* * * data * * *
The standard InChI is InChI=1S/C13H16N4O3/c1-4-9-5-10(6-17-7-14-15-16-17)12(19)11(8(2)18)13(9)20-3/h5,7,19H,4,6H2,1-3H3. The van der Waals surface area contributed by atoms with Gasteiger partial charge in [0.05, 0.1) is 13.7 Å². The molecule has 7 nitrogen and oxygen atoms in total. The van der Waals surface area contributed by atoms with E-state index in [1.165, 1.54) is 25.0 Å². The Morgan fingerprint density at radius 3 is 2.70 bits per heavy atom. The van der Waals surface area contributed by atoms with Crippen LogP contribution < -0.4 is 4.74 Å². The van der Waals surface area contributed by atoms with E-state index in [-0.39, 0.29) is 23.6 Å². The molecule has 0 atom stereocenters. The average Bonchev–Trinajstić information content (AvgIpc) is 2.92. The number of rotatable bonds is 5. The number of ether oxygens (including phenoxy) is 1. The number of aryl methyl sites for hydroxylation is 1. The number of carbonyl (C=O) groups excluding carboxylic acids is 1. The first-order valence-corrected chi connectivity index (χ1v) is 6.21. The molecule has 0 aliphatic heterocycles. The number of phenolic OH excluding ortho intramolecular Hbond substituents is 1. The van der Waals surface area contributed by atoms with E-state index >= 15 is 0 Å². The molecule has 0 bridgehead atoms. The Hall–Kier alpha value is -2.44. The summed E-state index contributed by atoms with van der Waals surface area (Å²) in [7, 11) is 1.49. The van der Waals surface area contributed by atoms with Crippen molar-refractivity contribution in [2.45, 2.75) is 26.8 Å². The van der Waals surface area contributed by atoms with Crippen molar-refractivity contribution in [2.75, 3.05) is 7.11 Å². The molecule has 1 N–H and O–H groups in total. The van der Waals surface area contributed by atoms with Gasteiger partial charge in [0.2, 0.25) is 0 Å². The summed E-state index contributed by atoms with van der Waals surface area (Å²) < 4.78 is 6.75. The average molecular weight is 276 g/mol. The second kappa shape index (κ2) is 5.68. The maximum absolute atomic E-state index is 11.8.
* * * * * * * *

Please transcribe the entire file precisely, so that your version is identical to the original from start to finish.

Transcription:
The standard InChI is InChI=1S/C13H16N4O3/c1-4-9-5-10(6-17-7-14-15-16-17)12(19)11(8(2)18)13(9)20-3/h5,7,19H,4,6H2,1-3H3. The van der Waals surface area contributed by atoms with Gasteiger partial charge in [0.05, 0.1) is 13.7 Å². The molecule has 7 nitrogen and oxygen atoms in total. The van der Waals surface area contributed by atoms with E-state index in [1.165, 1.54) is 25.0 Å². The Morgan fingerprint density at radius 3 is 2.70 bits per heavy atom. The van der Waals surface area contributed by atoms with Crippen LogP contribution < -0.4 is 4.74 Å². The van der Waals surface area contributed by atoms with E-state index in [-0.39, 0.29) is 23.6 Å². The molecule has 0 atom stereocenters. The average Bonchev–Trinajstić information content (AvgIpc) is 2.92. The number of rotatable bonds is 5. The number of ether oxygens (including phenoxy) is 1. The number of aryl methyl sites for hydroxylation is 1. The number of carbonyl (C=O) groups excluding carboxylic acids is 1. The first-order valence-corrected chi connectivity index (χ1v) is 6.21. The molecule has 0 aliphatic heterocycles. The number of phenolic OH excluding ortho intramolecular Hbond substituents is 1. The van der Waals surface area contributed by atoms with E-state index >= 15 is 0 Å². The molecule has 0 bridgehead atoms. The Hall–Kier alpha value is -2.44. The summed E-state index contributed by atoms with van der Waals surface area (Å²) in [7, 11) is 1.49. The van der Waals surface area contributed by atoms with Crippen molar-refractivity contribution in [2.45, 2.75) is 26.8 Å². The van der Waals surface area contributed by atoms with Crippen molar-refractivity contribution in [2.75, 3.05) is 7.11 Å². The molecule has 1 N–H and O–H groups in total. The van der Waals surface area contributed by atoms with Gasteiger partial charge in [0.2, 0.25) is 0 Å². The summed E-state index contributed by atoms with van der Waals surface area (Å²) < 4.78 is 6.75. The average molecular weight is 276 g/mol. The second kappa shape index (κ2) is 5.68. The maximum absolute atomic E-state index is 11.8.